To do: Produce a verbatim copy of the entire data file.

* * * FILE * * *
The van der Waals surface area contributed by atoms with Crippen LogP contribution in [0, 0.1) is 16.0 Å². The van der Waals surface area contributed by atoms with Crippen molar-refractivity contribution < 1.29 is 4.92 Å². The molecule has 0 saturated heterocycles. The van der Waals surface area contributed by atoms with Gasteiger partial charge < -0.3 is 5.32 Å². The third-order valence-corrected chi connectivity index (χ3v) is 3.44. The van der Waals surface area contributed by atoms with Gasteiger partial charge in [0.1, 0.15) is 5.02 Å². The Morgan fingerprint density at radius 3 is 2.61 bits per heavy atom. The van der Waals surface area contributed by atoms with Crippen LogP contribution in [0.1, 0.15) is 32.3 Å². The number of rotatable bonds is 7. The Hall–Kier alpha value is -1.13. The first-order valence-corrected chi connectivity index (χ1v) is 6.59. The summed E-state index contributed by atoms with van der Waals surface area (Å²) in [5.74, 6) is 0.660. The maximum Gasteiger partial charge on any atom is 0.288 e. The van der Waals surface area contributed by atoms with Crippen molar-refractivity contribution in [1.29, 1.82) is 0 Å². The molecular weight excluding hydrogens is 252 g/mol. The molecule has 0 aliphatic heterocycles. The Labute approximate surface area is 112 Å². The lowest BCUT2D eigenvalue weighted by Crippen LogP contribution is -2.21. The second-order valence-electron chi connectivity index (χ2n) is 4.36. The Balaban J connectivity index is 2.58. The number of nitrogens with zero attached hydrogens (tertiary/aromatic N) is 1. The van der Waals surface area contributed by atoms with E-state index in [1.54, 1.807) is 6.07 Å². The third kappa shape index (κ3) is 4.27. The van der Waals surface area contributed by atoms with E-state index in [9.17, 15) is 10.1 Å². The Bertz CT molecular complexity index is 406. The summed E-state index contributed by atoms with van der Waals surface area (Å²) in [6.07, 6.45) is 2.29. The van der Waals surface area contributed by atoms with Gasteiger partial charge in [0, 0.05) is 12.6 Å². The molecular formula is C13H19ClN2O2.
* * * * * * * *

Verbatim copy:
The van der Waals surface area contributed by atoms with Crippen LogP contribution in [0, 0.1) is 16.0 Å². The van der Waals surface area contributed by atoms with Crippen molar-refractivity contribution < 1.29 is 4.92 Å². The molecule has 0 saturated heterocycles. The van der Waals surface area contributed by atoms with Gasteiger partial charge < -0.3 is 5.32 Å². The third-order valence-corrected chi connectivity index (χ3v) is 3.44. The van der Waals surface area contributed by atoms with Gasteiger partial charge in [0.1, 0.15) is 5.02 Å². The Morgan fingerprint density at radius 3 is 2.61 bits per heavy atom. The van der Waals surface area contributed by atoms with Crippen LogP contribution in [0.1, 0.15) is 32.3 Å². The number of rotatable bonds is 7. The Hall–Kier alpha value is -1.13. The first-order valence-corrected chi connectivity index (χ1v) is 6.59. The summed E-state index contributed by atoms with van der Waals surface area (Å²) in [5.74, 6) is 0.660. The maximum Gasteiger partial charge on any atom is 0.288 e. The van der Waals surface area contributed by atoms with Crippen molar-refractivity contribution in [1.29, 1.82) is 0 Å². The molecular weight excluding hydrogens is 252 g/mol. The molecule has 0 aliphatic heterocycles. The Labute approximate surface area is 112 Å². The lowest BCUT2D eigenvalue weighted by Crippen LogP contribution is -2.21. The second-order valence-electron chi connectivity index (χ2n) is 4.36. The Balaban J connectivity index is 2.58. The number of nitrogens with zero attached hydrogens (tertiary/aromatic N) is 1. The van der Waals surface area contributed by atoms with E-state index in [1.54, 1.807) is 6.07 Å². The third kappa shape index (κ3) is 4.27. The van der Waals surface area contributed by atoms with E-state index in [9.17, 15) is 10.1 Å². The Bertz CT molecular complexity index is 406. The summed E-state index contributed by atoms with van der Waals surface area (Å²) in [6.07, 6.45) is 2.29. The van der Waals surface area contributed by atoms with Gasteiger partial charge in [0, 0.05) is 12.6 Å². The molecular formula is C13H19ClN2O2.